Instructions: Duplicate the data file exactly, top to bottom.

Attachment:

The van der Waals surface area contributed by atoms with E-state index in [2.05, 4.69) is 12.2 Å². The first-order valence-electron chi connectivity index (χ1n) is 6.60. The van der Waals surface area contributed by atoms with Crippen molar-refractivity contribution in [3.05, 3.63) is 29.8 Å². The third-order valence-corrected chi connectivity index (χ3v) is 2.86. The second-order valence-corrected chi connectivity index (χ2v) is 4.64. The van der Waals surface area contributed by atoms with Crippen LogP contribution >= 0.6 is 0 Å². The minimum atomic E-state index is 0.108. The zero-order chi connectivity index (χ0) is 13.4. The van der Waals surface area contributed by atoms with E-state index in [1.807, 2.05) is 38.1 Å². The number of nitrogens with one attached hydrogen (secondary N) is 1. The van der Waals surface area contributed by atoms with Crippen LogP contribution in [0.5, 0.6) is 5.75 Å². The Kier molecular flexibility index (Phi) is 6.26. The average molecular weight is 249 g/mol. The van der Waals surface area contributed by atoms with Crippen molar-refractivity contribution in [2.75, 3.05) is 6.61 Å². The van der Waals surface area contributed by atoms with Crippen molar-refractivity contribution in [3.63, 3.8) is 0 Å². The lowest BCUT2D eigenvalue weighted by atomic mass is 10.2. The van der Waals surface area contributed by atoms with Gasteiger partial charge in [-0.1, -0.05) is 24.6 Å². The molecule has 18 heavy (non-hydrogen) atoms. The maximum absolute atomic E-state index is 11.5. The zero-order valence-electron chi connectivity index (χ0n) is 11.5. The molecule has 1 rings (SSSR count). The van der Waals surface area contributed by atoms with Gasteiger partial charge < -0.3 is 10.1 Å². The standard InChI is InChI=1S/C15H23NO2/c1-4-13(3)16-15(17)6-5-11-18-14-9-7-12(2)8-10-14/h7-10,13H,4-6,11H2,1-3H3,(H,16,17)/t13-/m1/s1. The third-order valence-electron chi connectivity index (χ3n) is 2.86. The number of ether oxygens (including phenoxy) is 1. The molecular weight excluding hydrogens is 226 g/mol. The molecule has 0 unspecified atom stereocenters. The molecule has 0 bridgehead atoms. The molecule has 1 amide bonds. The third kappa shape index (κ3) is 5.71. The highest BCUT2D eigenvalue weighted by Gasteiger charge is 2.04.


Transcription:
The van der Waals surface area contributed by atoms with E-state index in [2.05, 4.69) is 12.2 Å². The first-order valence-electron chi connectivity index (χ1n) is 6.60. The van der Waals surface area contributed by atoms with Crippen molar-refractivity contribution in [3.05, 3.63) is 29.8 Å². The third-order valence-corrected chi connectivity index (χ3v) is 2.86. The second-order valence-corrected chi connectivity index (χ2v) is 4.64. The van der Waals surface area contributed by atoms with Crippen LogP contribution >= 0.6 is 0 Å². The minimum atomic E-state index is 0.108. The zero-order chi connectivity index (χ0) is 13.4. The van der Waals surface area contributed by atoms with E-state index in [1.807, 2.05) is 38.1 Å². The number of nitrogens with one attached hydrogen (secondary N) is 1. The van der Waals surface area contributed by atoms with Crippen LogP contribution in [0.5, 0.6) is 5.75 Å². The Kier molecular flexibility index (Phi) is 6.26. The average molecular weight is 249 g/mol. The van der Waals surface area contributed by atoms with Crippen molar-refractivity contribution in [2.75, 3.05) is 6.61 Å². The van der Waals surface area contributed by atoms with Crippen molar-refractivity contribution in [3.63, 3.8) is 0 Å². The lowest BCUT2D eigenvalue weighted by atomic mass is 10.2. The van der Waals surface area contributed by atoms with Gasteiger partial charge in [-0.1, -0.05) is 24.6 Å². The molecule has 18 heavy (non-hydrogen) atoms. The maximum absolute atomic E-state index is 11.5. The zero-order valence-electron chi connectivity index (χ0n) is 11.5. The molecule has 1 rings (SSSR count). The van der Waals surface area contributed by atoms with Gasteiger partial charge < -0.3 is 10.1 Å². The standard InChI is InChI=1S/C15H23NO2/c1-4-13(3)16-15(17)6-5-11-18-14-9-7-12(2)8-10-14/h7-10,13H,4-6,11H2,1-3H3,(H,16,17)/t13-/m1/s1. The third-order valence-electron chi connectivity index (χ3n) is 2.86. The number of ether oxygens (including phenoxy) is 1. The molecular weight excluding hydrogens is 226 g/mol. The molecule has 0 unspecified atom stereocenters. The molecule has 0 bridgehead atoms. The molecule has 1 amide bonds. The third kappa shape index (κ3) is 5.71. The highest BCUT2D eigenvalue weighted by Gasteiger charge is 2.04.